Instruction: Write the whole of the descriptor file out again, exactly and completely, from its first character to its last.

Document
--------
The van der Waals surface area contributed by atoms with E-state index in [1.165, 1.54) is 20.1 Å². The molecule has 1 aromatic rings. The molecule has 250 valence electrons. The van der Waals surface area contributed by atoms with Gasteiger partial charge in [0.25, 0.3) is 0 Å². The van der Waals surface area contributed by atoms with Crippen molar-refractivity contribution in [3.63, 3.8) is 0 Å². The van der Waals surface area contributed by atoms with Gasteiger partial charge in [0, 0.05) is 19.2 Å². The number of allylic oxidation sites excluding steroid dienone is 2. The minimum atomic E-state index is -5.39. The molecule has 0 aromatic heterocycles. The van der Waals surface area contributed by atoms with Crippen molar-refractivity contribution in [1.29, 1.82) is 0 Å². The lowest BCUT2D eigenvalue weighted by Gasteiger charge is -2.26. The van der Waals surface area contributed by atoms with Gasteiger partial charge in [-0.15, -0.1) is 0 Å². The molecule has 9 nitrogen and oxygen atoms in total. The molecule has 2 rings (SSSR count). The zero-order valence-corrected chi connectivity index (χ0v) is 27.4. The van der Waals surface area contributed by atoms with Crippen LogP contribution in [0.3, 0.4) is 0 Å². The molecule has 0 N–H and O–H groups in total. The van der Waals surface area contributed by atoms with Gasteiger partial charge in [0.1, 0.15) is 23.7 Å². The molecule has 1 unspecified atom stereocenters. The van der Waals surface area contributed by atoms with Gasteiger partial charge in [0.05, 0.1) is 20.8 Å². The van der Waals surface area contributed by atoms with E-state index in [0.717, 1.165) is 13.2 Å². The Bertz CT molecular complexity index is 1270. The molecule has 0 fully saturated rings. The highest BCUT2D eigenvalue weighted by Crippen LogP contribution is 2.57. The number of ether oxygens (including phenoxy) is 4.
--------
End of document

The van der Waals surface area contributed by atoms with E-state index in [1.165, 1.54) is 20.1 Å². The molecule has 1 aromatic rings. The molecule has 250 valence electrons. The van der Waals surface area contributed by atoms with Gasteiger partial charge in [0.25, 0.3) is 0 Å². The van der Waals surface area contributed by atoms with Crippen molar-refractivity contribution in [3.63, 3.8) is 0 Å². The van der Waals surface area contributed by atoms with Gasteiger partial charge in [0, 0.05) is 19.2 Å². The number of allylic oxidation sites excluding steroid dienone is 2. The minimum atomic E-state index is -5.39. The molecule has 0 aromatic heterocycles. The van der Waals surface area contributed by atoms with Crippen molar-refractivity contribution in [1.29, 1.82) is 0 Å². The lowest BCUT2D eigenvalue weighted by Gasteiger charge is -2.26. The van der Waals surface area contributed by atoms with Gasteiger partial charge in [-0.15, -0.1) is 0 Å². The molecule has 9 nitrogen and oxygen atoms in total. The molecule has 2 rings (SSSR count). The zero-order valence-corrected chi connectivity index (χ0v) is 27.4. The van der Waals surface area contributed by atoms with Crippen LogP contribution in [0.3, 0.4) is 0 Å². The molecule has 0 N–H and O–H groups in total. The van der Waals surface area contributed by atoms with Gasteiger partial charge in [0.1, 0.15) is 23.7 Å². The molecule has 1 unspecified atom stereocenters. The van der Waals surface area contributed by atoms with Gasteiger partial charge in [0.05, 0.1) is 20.8 Å². The van der Waals surface area contributed by atoms with E-state index in [0.717, 1.165) is 13.2 Å². The Bertz CT molecular complexity index is 1270. The molecule has 0 fully saturated rings. The highest BCUT2D eigenvalue weighted by Crippen LogP contribution is 2.57. The number of ether oxygens (including phenoxy) is 4.